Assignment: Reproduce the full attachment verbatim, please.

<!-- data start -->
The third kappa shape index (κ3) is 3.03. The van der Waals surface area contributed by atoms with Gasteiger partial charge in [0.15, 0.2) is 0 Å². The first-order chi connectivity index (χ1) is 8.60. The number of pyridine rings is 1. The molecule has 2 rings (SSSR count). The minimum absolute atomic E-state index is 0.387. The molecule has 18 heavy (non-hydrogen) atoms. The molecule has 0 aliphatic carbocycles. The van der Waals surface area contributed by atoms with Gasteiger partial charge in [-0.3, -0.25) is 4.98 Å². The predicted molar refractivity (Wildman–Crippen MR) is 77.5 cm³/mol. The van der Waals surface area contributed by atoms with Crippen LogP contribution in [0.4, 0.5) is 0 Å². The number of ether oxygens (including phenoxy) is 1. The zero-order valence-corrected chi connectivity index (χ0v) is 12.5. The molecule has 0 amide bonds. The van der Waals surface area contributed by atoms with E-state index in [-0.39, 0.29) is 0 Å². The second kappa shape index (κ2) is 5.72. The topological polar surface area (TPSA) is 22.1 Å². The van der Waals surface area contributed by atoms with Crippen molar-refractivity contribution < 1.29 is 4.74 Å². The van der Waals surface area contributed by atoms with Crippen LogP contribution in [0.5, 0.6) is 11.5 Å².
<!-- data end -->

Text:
The third kappa shape index (κ3) is 3.03. The van der Waals surface area contributed by atoms with Gasteiger partial charge in [0.15, 0.2) is 0 Å². The first-order chi connectivity index (χ1) is 8.60. The number of pyridine rings is 1. The molecule has 2 rings (SSSR count). The minimum absolute atomic E-state index is 0.387. The molecule has 18 heavy (non-hydrogen) atoms. The molecule has 0 aliphatic carbocycles. The van der Waals surface area contributed by atoms with Gasteiger partial charge in [-0.3, -0.25) is 4.98 Å². The predicted molar refractivity (Wildman–Crippen MR) is 77.5 cm³/mol. The van der Waals surface area contributed by atoms with Crippen LogP contribution in [0.4, 0.5) is 0 Å². The number of ether oxygens (including phenoxy) is 1. The zero-order valence-corrected chi connectivity index (χ0v) is 12.5. The molecule has 0 amide bonds. The van der Waals surface area contributed by atoms with E-state index in [-0.39, 0.29) is 0 Å². The second kappa shape index (κ2) is 5.72. The topological polar surface area (TPSA) is 22.1 Å². The van der Waals surface area contributed by atoms with Crippen molar-refractivity contribution < 1.29 is 4.74 Å². The van der Waals surface area contributed by atoms with Crippen LogP contribution in [0.5, 0.6) is 11.5 Å².